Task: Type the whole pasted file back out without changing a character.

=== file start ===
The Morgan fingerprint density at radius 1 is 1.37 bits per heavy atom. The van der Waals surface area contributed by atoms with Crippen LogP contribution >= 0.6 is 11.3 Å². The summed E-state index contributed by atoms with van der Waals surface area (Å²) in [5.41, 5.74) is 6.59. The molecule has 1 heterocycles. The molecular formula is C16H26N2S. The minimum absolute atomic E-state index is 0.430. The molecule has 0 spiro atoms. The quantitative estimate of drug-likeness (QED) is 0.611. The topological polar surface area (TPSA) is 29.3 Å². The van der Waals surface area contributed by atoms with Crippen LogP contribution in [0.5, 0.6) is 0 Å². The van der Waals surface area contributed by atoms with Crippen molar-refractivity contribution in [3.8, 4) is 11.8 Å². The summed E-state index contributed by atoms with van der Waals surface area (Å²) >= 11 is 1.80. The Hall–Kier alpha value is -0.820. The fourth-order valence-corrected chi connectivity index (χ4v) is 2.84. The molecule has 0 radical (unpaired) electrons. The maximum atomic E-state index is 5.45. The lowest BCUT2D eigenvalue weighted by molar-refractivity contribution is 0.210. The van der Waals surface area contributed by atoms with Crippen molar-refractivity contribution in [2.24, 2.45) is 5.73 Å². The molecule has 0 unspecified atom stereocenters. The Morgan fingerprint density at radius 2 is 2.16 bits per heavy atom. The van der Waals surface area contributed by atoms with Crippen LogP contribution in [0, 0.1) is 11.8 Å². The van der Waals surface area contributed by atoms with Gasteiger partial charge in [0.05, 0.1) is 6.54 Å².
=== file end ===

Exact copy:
The Morgan fingerprint density at radius 1 is 1.37 bits per heavy atom. The van der Waals surface area contributed by atoms with Crippen LogP contribution >= 0.6 is 11.3 Å². The summed E-state index contributed by atoms with van der Waals surface area (Å²) in [5.41, 5.74) is 6.59. The molecule has 1 heterocycles. The molecular formula is C16H26N2S. The minimum absolute atomic E-state index is 0.430. The molecule has 0 spiro atoms. The quantitative estimate of drug-likeness (QED) is 0.611. The topological polar surface area (TPSA) is 29.3 Å². The van der Waals surface area contributed by atoms with Crippen LogP contribution in [0.5, 0.6) is 0 Å². The van der Waals surface area contributed by atoms with Crippen molar-refractivity contribution in [3.8, 4) is 11.8 Å². The summed E-state index contributed by atoms with van der Waals surface area (Å²) >= 11 is 1.80. The Hall–Kier alpha value is -0.820. The fourth-order valence-corrected chi connectivity index (χ4v) is 2.84. The molecule has 0 radical (unpaired) electrons. The maximum atomic E-state index is 5.45. The lowest BCUT2D eigenvalue weighted by molar-refractivity contribution is 0.210. The van der Waals surface area contributed by atoms with Crippen molar-refractivity contribution in [2.24, 2.45) is 5.73 Å². The molecule has 0 unspecified atom stereocenters. The Morgan fingerprint density at radius 2 is 2.16 bits per heavy atom. The van der Waals surface area contributed by atoms with Crippen LogP contribution in [0, 0.1) is 11.8 Å². The van der Waals surface area contributed by atoms with Gasteiger partial charge in [0.05, 0.1) is 6.54 Å².